“We’ve been given reason to have confidence that our businesses will continue after the initial concession expiration dates,” he said.
That may be true. Credit Suisse analysts doubt the turmoil around Wynn will have much impact on his Asian business. “The gaming concession was granted by the Macau government to Wynn Resorts Macau S.A., not Steve Wynn himself personally. As such, his departure will not affect the gaming license,” wrote Credit Suisse analysts Kenneth Fong and Lok Kan Chan in a research note. An unnamed Hong Kong-based gaming analyst told the Review, “It would be ridiculous for the Macau government to take away the license because of the conduct of one individual.”
JP Morgan analyst DS Kim wrote that Wynn’s exit “actually removes the potential risk related to a Macau gaming license as the ‘suitability’ test only applies to the directors or shareholders with 5 percent or above.” The note said Wynn himself does not hold a direct stake in Wynn Macau.
“We don’t want to downplay Wynn’s importance to the group’s strategic decision and vision, but we see limited impact on Wynn Macau’s fundamentals,” Kim wrote. “We don’t expect negative impact on its patronage, as Wynn Macau doesn’t have MICE or corporate events exposure to begin with (unlike Wynn Resorts), while gambling patrons are unlikely to be affected by such reputational issues.”
But David Katz and Khoa Ngo of Jefferies took a different position, saying in a note, “Mr. Wynn’s value to the company is unarguably profound as its chief visionary and diplomat. As such, we do not believe the company can grow at the same trajectory nor can it maintain its cutting-edge position.”
And the Sanford Bernstein team wrote, “The overhang of both Steve Wynn’s holdings in Wynn Resorts (12 percent of the shares) and Elaine Wynn’s (9 percent) will concern some investors. The speculation surrounding whether Wynn Resorts will survive on its own without Steve Wynn’s leadership or whether the company could be acquired will certainly grow. At this time, though, we cannot discuss potential outcomes.”
Also in light of the scandal, Wynn Resorts may have a tougher go winning an integrated resort license in Japan, which legalized casino gaming in December 2016 and continues to hammer out its regulatory structure.
Boone Wayson, a member of the Wynn Resorts’ board and before that Mirage Resorts, will become its non-executive chairman. Hong Kong businessman Allan Zeman, a director of Wynn Macau, will become non-executive chairman of Wynn Macau. Maurice Wooden, the president of Wynn Las Vegas, will join the Wynn Macau board.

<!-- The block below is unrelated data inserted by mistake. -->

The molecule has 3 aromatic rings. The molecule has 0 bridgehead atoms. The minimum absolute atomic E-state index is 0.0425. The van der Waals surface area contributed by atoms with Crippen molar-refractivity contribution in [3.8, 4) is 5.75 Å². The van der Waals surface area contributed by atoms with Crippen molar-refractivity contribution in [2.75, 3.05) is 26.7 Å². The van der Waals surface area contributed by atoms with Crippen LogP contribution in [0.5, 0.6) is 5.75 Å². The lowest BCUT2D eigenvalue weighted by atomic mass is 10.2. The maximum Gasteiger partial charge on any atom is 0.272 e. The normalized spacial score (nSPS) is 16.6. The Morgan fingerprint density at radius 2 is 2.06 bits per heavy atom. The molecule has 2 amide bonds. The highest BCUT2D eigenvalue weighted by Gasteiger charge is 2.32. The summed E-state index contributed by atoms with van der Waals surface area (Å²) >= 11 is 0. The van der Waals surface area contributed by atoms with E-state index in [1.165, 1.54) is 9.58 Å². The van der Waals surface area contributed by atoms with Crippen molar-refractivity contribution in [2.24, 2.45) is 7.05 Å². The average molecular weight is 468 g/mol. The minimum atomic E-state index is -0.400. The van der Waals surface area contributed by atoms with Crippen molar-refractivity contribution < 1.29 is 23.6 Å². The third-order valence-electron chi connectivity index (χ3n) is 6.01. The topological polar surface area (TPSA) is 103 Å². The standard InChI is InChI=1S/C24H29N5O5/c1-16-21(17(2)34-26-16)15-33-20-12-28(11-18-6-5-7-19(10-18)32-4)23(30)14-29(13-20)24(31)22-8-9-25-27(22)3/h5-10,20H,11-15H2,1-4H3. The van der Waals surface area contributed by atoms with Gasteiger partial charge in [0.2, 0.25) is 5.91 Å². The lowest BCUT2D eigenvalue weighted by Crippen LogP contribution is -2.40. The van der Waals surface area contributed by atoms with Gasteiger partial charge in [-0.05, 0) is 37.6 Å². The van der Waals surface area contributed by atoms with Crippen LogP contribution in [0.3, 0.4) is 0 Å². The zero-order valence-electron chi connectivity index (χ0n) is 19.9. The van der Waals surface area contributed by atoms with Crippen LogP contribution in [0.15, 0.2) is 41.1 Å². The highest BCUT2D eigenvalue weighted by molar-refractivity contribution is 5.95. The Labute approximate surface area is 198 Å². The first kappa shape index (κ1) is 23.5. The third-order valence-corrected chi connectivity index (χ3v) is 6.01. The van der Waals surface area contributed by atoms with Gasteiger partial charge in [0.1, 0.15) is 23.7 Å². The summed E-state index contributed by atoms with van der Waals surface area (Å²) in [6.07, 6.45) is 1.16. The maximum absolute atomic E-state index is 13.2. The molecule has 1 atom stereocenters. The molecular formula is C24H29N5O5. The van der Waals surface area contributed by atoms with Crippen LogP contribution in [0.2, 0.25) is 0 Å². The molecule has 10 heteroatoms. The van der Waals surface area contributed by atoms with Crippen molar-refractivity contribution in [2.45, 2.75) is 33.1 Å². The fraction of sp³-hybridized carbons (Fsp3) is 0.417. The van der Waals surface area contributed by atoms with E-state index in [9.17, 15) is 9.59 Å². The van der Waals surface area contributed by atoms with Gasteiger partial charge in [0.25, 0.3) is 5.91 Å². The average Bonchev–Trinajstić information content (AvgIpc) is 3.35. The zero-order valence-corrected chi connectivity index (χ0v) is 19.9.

Wayson called Wynn “an industry giant.”
Wynn issued a statement in support of his successor, Matt Maddox. “With Matt, Wynn Resorts is in good hands,” he said. “He and his team are well positioned to carry on the plans and vision for the company I created.”
Prior to joining Wynn, Maddox was employed by Bank of America and Caesars Entertainment. Masslive.com reported that he joined Wynn Resorts in 2002 as vice president of investor relations and treasurer and helped develop Wynn’s presence in Macau.
According to a 2013 report from the Massachusetts Gaming Commission, “Maddox has been described by his references as having a Type-A personality with a tremendous work ethic. One of his references indicated that he earned his position within the Wynn organization with much hard work and dedication. He is considered by his references to be very intelligent with an even-keeled personality, unquestionable integrity and honesty.”
Brokerage Sanford C. Bernstein gave Maddox a thumbs-up. “Maddox has a good grasp of Macau operations and frequently visits the operations on the ground there. Further, he has been one of the closest executives to Steve Wynn and will likely try to maintain his vision and attention to hospitality and customer experience.”
However, the brokerage added, “The shoes of Steve Wynn will not be easy to fill. Even with Maddox at the helm, Wynn will likely become a somewhat different operation, but time will tell.”
Though only 42 Maddox’s tenure with Wynn Resorts stretches back 15 years to its founding days, and he rose through the ranks to become chief financial officer in Macau and then president of the parent company in 2013.
An Arkansas native, he studied finance at Southern Methodist University and worked as an investment banker before joining Park Place Entertainment, the predecessor of Caesars Entertainment.
His employment agreement signed last year called for a base annual salary of $1.5 million and a grant of 200,000 shares of restricted stock worth $33 million based on last Tuesday’s closing price of $163.22.
“There is not a more trusted confidant than Maddox inside that company. He knows every inch of Wynn Resorts,” a Wall Street analyst said, speaking on condition of anonymity.
A former Wynn employee agreed, saying Maddox and Sinatra, the company’s general counsel, are the executives closest to Wynn.
Elsewhere, though, the allegations continue to reverberate negatively against the billionaire.
The University of Pennsylvania said it is stripping his name from a campus plaza he donated $7.5 million to build and revoking an honorary degree he received in 2006. It’s the first time in a century the school is revoking such a degree. The last time was in 1918 when the school withdrew degrees from German Kaiser Wilhelm II and the country’s U.S. ambassador at the time, Johann Heinrich von Bernstorf.
Penn also is removing Wynn’s name from a scholarship fund established through a $2 million donation he made in 2008.
“The nature, severity, and extent of these allegations, and the patterns of abusive behavior they describe, involve acts and conduct that are inimical to the core values of our University,” Penn President Amy Gutmann and Board Chairman David L. Cohen wrote in a note to the staff and student body.
Wynn is a graduate of the school’s Wharton School of Business and a former trustee of the university.
Also last week, the University of Iowa announced it was removing the name Stephen A. Wynn from its Institute for Vision Research.
“It is incongruous with the university’s values to maintain the Wynn name on our program and building,” President Bruce Harreld said in a statement.
The school named the institute after Wynn, who suffers from a degenerative eye disease, committed $25 million toward research to cure hereditary blindness. He has donated $20 million to date, the school said.